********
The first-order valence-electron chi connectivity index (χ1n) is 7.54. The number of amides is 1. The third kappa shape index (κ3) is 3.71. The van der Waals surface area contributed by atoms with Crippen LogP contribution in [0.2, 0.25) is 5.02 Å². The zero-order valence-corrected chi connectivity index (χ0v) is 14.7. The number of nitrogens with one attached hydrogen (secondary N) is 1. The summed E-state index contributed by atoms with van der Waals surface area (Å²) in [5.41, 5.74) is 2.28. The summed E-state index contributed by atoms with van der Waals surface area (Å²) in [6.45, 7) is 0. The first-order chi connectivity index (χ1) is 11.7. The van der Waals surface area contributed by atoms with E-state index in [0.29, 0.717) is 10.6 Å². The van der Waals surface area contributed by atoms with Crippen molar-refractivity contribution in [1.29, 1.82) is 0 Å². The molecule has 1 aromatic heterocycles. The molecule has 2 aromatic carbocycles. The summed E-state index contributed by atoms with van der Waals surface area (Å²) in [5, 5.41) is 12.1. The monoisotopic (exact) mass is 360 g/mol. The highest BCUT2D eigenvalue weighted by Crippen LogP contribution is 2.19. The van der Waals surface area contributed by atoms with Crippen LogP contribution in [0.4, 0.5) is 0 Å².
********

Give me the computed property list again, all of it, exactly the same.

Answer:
The first-order valence-electron chi connectivity index (χ1n) is 7.54. The number of amides is 1. The third kappa shape index (κ3) is 3.71. The van der Waals surface area contributed by atoms with Crippen LogP contribution in [0.2, 0.25) is 5.02 Å². The zero-order valence-corrected chi connectivity index (χ0v) is 14.7. The number of nitrogens with one attached hydrogen (secondary N) is 1. The summed E-state index contributed by atoms with van der Waals surface area (Å²) in [5.41, 5.74) is 2.28. The summed E-state index contributed by atoms with van der Waals surface area (Å²) in [6.45, 7) is 0. The first-order chi connectivity index (χ1) is 11.7. The van der Waals surface area contributed by atoms with E-state index in [0.29, 0.717) is 10.6 Å². The van der Waals surface area contributed by atoms with Crippen molar-refractivity contribution in [1.29, 1.82) is 0 Å². The molecule has 1 aromatic heterocycles. The molecule has 2 aromatic carbocycles. The summed E-state index contributed by atoms with van der Waals surface area (Å²) in [5, 5.41) is 12.1. The monoisotopic (exact) mass is 360 g/mol. The highest BCUT2D eigenvalue weighted by Crippen LogP contribution is 2.19. The van der Waals surface area contributed by atoms with Crippen LogP contribution in [0.4, 0.5) is 0 Å².